The changes to Gloucester’s Kings Square

Space and how it is used is an essential part of human existence. Our town and city centres have been places that have been used for so many things, including celebration, commemoration, mourning, commerce, social protest and just a place to socialise and meet friends in. One of these is Gloucester’s Kings square. It’s been the site of many different changes down through the centuries. Gloucester has been a place that has seen people live within its boundaries since the Iron Age. It’s still a place where people come to live. You just have to look at Gloucestershire Park Homes to see a modern example. www.parkhomelife.com/our-parks/orchard-park-homes-gloucester-gloucestershire is where you can go to see the new and contemporary Gloucester.

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Kings square is in the centre of the City. The site’s history can be traced back many hundreds of years. It was initially the site of the Forum when the city was known as Glevum. This was a significant part of the Roman Empires’ presence in Britain. Glevum began life as a Fort to protect the area from parts of Wales and to support Corinium, now modern Cirencester, up the road. However, it became a Colonia when Wales was subdued and put under the Roman yoke. In other words, it was a place where legionnaires could retire with a pension, land and a townhouse. This influx of money and influence was further enhanced by the trade that came to the city from the Severn Sea, as the Bristol Channel was known back then. This money meant that the residents of Glevum could afford to add additions to the town. Large walls and gatehouses were added to the city and reinforced it. This wasn’t greatly needed but was created more to show off. The most impressive addition was a Forum. This was where the decisions of the city and local area were made and debated.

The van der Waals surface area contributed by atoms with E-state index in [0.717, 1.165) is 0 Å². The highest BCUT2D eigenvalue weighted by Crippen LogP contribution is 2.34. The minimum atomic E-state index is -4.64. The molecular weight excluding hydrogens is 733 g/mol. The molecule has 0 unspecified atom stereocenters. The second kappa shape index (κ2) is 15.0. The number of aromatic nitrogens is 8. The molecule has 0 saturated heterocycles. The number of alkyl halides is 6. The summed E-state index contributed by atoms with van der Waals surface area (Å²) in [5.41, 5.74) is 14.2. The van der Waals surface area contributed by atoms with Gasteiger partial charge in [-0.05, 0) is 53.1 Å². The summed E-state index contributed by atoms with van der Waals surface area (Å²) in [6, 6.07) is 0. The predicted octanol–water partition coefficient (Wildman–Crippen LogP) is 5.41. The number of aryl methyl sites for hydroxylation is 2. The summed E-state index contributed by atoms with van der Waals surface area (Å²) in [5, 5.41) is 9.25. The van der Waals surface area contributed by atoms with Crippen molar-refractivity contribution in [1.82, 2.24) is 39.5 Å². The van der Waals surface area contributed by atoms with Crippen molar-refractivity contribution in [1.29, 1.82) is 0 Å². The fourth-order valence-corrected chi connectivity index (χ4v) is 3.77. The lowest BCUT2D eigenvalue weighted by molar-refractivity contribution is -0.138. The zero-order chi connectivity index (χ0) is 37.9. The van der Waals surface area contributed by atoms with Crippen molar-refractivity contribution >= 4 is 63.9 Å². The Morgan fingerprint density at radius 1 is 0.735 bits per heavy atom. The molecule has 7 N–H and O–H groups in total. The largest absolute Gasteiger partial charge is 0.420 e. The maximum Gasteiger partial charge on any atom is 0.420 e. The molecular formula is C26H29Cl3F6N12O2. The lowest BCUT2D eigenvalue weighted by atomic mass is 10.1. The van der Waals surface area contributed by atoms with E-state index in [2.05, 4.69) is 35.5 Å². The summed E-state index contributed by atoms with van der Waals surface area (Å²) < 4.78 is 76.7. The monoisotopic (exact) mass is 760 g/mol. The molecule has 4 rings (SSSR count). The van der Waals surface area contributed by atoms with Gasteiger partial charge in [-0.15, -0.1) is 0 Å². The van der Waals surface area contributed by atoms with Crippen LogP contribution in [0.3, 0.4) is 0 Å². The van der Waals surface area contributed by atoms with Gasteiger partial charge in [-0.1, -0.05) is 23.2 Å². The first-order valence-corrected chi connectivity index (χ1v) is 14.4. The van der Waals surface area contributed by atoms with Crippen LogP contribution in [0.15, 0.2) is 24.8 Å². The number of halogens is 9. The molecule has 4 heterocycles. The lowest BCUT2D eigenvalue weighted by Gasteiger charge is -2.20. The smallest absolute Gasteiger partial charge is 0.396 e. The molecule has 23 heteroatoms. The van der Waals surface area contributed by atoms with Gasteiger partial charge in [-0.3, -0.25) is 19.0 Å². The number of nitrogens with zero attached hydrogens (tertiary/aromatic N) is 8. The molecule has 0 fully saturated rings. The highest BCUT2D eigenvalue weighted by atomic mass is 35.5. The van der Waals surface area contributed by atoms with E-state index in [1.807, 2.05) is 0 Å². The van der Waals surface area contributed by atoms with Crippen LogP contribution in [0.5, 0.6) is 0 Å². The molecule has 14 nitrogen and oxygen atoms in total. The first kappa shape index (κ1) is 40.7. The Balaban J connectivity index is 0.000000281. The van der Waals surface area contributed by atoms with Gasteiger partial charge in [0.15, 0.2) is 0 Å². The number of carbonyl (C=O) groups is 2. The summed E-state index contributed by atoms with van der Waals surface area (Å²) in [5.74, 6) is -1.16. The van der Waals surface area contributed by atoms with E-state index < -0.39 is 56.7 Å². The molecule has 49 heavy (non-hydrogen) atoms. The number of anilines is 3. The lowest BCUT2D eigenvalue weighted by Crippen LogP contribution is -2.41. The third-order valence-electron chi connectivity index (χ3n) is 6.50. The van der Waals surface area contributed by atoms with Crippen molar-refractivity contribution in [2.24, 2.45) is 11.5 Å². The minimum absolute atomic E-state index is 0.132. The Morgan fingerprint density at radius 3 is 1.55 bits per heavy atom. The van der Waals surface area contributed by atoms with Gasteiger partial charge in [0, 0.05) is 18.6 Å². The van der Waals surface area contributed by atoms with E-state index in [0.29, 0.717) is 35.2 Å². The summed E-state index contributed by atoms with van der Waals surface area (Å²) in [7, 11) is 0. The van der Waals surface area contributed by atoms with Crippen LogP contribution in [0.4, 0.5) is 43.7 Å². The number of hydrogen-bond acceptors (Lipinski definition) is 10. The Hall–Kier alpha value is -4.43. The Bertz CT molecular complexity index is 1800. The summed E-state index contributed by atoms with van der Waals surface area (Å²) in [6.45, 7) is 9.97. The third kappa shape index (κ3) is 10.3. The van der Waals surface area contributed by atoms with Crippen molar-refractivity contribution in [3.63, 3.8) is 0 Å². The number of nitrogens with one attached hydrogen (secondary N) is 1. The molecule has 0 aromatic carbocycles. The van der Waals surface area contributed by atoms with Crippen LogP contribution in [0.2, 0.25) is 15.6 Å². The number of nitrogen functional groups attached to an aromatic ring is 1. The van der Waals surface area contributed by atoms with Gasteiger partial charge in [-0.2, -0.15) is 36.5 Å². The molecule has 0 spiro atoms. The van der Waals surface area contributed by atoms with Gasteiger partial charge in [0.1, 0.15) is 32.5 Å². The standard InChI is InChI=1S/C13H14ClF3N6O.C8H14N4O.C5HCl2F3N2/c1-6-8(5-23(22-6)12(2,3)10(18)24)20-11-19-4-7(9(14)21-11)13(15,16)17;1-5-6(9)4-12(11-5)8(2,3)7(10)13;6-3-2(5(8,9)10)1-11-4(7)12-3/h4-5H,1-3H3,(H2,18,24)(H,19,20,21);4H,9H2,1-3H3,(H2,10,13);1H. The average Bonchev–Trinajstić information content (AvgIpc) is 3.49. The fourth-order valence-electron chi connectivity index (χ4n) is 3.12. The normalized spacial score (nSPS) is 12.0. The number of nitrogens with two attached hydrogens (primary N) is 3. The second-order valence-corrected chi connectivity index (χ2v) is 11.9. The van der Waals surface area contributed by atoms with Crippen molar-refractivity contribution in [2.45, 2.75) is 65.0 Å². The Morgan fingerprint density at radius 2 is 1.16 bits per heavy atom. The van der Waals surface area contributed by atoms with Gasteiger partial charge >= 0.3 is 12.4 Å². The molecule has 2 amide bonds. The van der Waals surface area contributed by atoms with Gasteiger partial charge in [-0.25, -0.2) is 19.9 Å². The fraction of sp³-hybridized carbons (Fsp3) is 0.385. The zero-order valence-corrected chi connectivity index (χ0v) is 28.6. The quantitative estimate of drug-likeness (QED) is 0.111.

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As Kings square developed through the centuries, it remained a place where people would meet. It was a medieval market place then a Bus station. With the coming of the car it became a car park for the city centre shops and then an open meeting place with decorative fountains. It has just undergone another transformation to become a meeting place and focal point, just as it has always been.

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